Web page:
In our call to the STM Association to withdraw their model licenses we drew attention to the fact that Creative Commons licenses are a de facto global standard. But sometimes it is claimed that (as the STM Association did in their response) that CC licenses are somehow “not designed” for scholarly communications, or “not proven” in our space.
We thought it might be useful to get some data on just how many CC licensed peer reviewed articles are out there. This turns out to be a non-trivial exercise but I think it’s feasible to come up with a reasonable lower bound. The too-long didn’t-read version: there are at least 1.2M CC licensed scholarly articles in the wild, with over 720,000 of them being licensed CC BY.
Our first call is the Directory of Open Access Journals. The DOAJ, alongside its listing of journals also has the opportunity for providing article metadata, including the default license for the journal. At the search page there is an option to limit the search to articles and if you then click on the licenses selector tab you can get the number of articles registered under different CC licenses. When I looked this gave around 547,138 CC BY licensed articles, 311,956 CC BY-NC articles and so on to give a total of just over one million CC licensed articles in total.
However this isn’t a complete representation of the picture. A number of large publishers (including [cough] PLOS) don’t deposit article level metadata with DOAJ. So 1M is undercounting. For some publishers of pure OA journals we have data from OASPA up to 2013 on CC BY licensed articles. The big contributors missing from the DOAJ dataset are Springer Open, PLOS, OUP and MDPI. These publishers contribute a further 144,203 articles up to the end of 2013, bringing our total to over 1.1M. I can add the 22k articles published by PLOS and 3,463 published by SpringerOpen in 2014 to this total (but not those from Biomed Central which are included in the DOAJ numbers).
There are some further gaps, NPG’s Scientific Reports uses CC licenses (5,793 articles according to Pubmed) and Nature Communications uses CC licenses for its free-to-read papers (I obtained a total of 1,026 free to read articles from this data set). Nature Communications illustrates a big gap in our knowledge. We know that there is substantial uptake of CC licenses by big publishers including Wiley, Taylor and Francis, Sage, OUP, and Elsevier for their hybrid offerings but we have limited information on the scale of that at the moment. The sources and quality of information are likely to improve substantially by the end of the year but at the moment the best I could do is guess that these might amount to a few tens of thousands but not yet hundreds. I’m therefore leaving them out of my current estimates.
Some caveats – clearly I’m missing a range of articles here, particularly from smaller publishers that have journals not registered with DOAJ. But if I’m going to claim this is a reasonable lower bound I also need to ensure I’m not double counting. A search for all the publishers for which I’ve added articles above and beyond those in DOAJ gives zero results except for a search for PLOS (650) and Springer (99). I’m also missing a substantial number of papers from Springer. They recently announced reaching 200,000 OA papers with CC licenses from various imprints including Biomed Central and Springer Open. The totals in my numbers are 136,895 papers from Biomed Central (via DOAJ) and 18,375 for Springer Open (based on the OASPA data and a search for 2014). Therefore there are another ~45k papers I’m missing. Similarly for OUP I’m missing maybe another 10,000 papers in journals like Nucleic Acids Research that are now mostly CC licensed.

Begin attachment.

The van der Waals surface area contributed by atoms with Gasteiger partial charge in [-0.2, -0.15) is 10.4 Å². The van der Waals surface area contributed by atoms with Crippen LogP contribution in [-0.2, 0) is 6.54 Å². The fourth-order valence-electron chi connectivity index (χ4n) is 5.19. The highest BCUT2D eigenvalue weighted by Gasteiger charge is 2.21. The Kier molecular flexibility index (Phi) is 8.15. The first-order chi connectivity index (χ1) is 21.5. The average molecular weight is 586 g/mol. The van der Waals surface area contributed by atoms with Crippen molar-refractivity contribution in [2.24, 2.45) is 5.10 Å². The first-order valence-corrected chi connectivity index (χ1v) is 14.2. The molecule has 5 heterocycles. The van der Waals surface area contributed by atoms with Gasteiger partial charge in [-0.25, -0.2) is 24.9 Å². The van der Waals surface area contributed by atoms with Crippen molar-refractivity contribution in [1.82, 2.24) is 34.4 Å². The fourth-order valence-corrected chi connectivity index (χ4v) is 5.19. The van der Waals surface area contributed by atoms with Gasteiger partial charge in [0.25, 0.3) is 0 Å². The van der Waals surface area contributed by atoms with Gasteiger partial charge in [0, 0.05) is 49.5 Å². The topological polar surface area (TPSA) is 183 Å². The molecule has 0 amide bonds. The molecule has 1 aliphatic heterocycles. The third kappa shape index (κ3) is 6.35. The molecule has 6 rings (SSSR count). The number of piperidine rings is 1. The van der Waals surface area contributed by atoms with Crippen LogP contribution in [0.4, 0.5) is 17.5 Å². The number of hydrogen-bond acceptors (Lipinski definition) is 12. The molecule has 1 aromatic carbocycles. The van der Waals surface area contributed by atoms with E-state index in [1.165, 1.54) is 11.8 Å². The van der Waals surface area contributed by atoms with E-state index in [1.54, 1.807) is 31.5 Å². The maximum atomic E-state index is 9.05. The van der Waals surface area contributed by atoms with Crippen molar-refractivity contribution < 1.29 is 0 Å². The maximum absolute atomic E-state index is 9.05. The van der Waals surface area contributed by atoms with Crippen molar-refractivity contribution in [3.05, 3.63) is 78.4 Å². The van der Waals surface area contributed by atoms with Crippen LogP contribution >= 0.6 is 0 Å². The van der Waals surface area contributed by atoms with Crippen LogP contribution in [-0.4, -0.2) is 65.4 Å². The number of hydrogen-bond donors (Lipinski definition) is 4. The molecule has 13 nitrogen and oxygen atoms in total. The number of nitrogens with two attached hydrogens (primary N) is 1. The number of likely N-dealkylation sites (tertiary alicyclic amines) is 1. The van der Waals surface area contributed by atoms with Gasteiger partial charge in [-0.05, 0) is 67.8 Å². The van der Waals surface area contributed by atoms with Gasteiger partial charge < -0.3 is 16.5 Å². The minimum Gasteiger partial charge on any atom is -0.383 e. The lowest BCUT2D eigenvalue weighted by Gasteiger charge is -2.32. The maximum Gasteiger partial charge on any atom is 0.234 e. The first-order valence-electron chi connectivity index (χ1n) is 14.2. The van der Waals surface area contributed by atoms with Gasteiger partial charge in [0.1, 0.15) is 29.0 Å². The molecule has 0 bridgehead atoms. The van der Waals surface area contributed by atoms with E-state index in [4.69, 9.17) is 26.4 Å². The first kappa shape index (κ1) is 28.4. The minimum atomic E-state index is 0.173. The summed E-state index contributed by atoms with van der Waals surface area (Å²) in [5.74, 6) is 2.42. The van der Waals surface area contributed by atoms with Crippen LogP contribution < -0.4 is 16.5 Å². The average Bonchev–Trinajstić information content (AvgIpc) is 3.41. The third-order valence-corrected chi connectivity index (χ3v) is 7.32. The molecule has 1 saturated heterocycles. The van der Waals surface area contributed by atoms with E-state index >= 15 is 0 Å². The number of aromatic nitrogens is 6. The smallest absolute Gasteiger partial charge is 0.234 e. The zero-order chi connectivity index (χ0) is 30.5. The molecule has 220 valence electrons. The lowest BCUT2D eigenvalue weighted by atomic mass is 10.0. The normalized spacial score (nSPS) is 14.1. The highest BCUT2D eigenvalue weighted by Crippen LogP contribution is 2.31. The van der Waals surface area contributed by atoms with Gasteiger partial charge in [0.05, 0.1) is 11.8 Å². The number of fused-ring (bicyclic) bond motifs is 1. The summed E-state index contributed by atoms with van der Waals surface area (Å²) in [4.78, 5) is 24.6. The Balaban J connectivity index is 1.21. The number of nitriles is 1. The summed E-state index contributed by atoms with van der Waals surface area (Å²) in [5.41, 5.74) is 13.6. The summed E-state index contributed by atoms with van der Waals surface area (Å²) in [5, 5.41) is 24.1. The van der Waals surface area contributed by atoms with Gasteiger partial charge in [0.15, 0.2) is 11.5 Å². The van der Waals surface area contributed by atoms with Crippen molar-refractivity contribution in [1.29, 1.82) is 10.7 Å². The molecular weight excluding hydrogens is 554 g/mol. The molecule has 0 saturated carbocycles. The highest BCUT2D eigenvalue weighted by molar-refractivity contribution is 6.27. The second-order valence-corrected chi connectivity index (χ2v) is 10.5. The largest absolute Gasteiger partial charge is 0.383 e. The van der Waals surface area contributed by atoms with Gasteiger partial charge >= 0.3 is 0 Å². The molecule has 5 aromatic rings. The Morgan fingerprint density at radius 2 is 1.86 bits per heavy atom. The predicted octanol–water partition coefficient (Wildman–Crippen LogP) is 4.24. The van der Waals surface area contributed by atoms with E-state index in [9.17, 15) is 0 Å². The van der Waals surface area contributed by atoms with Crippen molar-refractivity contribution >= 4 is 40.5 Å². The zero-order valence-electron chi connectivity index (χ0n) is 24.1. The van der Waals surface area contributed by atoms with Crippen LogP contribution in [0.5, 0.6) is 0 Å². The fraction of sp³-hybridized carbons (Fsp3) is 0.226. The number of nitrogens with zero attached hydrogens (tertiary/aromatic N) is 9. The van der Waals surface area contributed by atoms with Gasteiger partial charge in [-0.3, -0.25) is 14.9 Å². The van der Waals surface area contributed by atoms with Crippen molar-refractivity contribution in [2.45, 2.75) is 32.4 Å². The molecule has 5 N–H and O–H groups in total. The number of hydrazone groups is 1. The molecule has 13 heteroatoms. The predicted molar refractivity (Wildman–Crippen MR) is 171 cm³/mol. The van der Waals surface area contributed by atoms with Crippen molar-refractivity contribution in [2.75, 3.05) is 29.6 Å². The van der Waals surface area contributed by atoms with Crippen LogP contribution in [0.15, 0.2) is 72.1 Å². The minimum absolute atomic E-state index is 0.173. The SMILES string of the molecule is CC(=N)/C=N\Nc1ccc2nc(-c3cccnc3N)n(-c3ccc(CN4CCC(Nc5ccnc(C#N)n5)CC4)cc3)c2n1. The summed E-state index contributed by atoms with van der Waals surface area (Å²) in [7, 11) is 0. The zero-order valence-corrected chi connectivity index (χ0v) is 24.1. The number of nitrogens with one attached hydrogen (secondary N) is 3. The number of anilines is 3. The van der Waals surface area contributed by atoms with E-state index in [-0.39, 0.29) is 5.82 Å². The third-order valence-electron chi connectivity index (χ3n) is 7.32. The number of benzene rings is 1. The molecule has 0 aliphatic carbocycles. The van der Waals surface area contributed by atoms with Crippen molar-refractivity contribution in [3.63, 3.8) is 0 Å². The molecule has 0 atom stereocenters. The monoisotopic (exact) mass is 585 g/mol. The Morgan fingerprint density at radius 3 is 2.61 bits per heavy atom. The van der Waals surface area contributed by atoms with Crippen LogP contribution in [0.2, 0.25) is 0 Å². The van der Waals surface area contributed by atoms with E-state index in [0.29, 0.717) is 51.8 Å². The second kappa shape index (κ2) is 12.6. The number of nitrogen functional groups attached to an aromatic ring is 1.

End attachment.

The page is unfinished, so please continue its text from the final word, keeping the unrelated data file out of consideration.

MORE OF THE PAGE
One criticism of these figures might be the fact that the DOAJ does contain some journals that are currently being removed as they do not meet the stricter quality conditions being imposed. Am I therefore including dodgy journals in my figures? The counter argument is that those publishers that think about licensing and provision of article metadata tend to be the most reliable. The fact that the data is there at all is a good indicator of a serious publisher. Overall I think the balance of clear undercounting above vs the risk of these potential issues contributing significant numbers of articles is approximately a wash.
Overall the total figures come out to slightly over 1.2M articles with CC licenses. Of these at least 724,000 use the CC BY license. You can of course take the links I’ve given and check my maths. The data can also be split out by year, and although that gets more messy with missing data it looks like around 200k CC licensed articles were released in 2012 and 2013 making them a substantial proportion of the whole literature.
As we (and the 80+ organizations that have now signed the letter) said before, and we’ll say again; Creative Commons is the established, adopted and proven standard for both wider content on the web as well as for scholarly communications.